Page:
(Bloomberg) -- Congressional negotiators have eliminated $500 million in election security grants to the states from a final version of a measure to fund the U.S. government into 2021, a top House Democrat says.
That development comes as President Donald Trump and his allies continue to promote unfounded claims of widespread voter fraud in the Nov. 3 election, even though their allegations have been rejected by courts and state election officials.
Mike Quigley, the chairman of the House Appropriations Subcommittee on Financial Services and General Government, said Wednesday he’d been told that the omnibus funding package being worked out with Senate negotiators “zeros out” the state assistance money.
Quigley, who also serves on the House Intelligence Committee and is an enthusiastic proponent of the grants, called the move short-sighted and the timing “inexplicable,” especially given the threat of cyber attacks and other vulnerabilities faced by voting systems.
Evan Hollander, a spokesman for House Appropriations Committee Chair Nita Lowey of New York, declined to confirm that the money was not included.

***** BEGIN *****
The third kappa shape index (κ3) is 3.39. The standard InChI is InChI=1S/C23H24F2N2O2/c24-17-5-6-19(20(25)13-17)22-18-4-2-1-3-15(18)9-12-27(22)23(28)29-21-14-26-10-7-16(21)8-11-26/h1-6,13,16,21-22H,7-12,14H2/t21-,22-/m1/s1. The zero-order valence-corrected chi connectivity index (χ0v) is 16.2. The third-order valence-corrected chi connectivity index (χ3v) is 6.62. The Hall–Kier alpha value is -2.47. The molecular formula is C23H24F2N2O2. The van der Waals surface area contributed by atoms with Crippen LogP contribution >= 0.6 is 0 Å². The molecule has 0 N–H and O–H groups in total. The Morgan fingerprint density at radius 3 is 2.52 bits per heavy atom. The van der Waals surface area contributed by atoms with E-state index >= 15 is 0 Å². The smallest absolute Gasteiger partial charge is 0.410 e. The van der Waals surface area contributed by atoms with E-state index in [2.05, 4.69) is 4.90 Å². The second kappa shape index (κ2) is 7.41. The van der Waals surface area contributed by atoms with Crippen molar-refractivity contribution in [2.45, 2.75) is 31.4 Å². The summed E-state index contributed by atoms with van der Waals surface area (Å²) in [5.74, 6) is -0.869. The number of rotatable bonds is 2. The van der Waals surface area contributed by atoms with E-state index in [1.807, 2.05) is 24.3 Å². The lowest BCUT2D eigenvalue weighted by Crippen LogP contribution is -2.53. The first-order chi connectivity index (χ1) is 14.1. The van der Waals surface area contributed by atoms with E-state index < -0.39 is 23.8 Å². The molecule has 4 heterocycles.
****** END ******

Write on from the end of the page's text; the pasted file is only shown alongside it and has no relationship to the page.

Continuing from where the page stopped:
The chairman of the U.S. Election Assistance Commission, Ben Hovland, said in an interview Wednesday night that he had not been told officially of the fate of the $500 million and that, “it’s not done until it’s done.”
Hovland, who was nominated by Trump, said Congress had appropriated a total of about $800 million for election security grants in fiscal years 2018 and 2020. In some years, however, grants were not included.
The money, distributed under a formula, can be used by states to replace outdated voting systems and paperless equipment and strengthen voter registration data bases, some of which have been the targets of foreign interference. Other grant money has gone toward the training of elections officials to prepare for and protect against cyber intrusions.
“I hope that we do see it’s just crucial that we keep investing in our elections. When your talk about election administration, you’re about You’re really talking about the infrastructure of our democracy,” Hovland said. He added that if the $500 million was not in the package, “I hope that we can have a real conversation about how to get it in the next one.”
Matt Weil, director of the Bipartisan Policy Center’s Elections Project, agreed. “I would encourage Congress to provide consistent, reliable funding to the states so that they can prepare for the long term,” he said.
Hovland said there were now a lot of safeguards in place and that 2020 actually was “the most secure election that we’ve ever had” even if “some Americans are now questioning the process.”
“We’ve had a lot of distraction and accusations since Election Day,” he said, “that we really haven’t seen any evidence of in court,”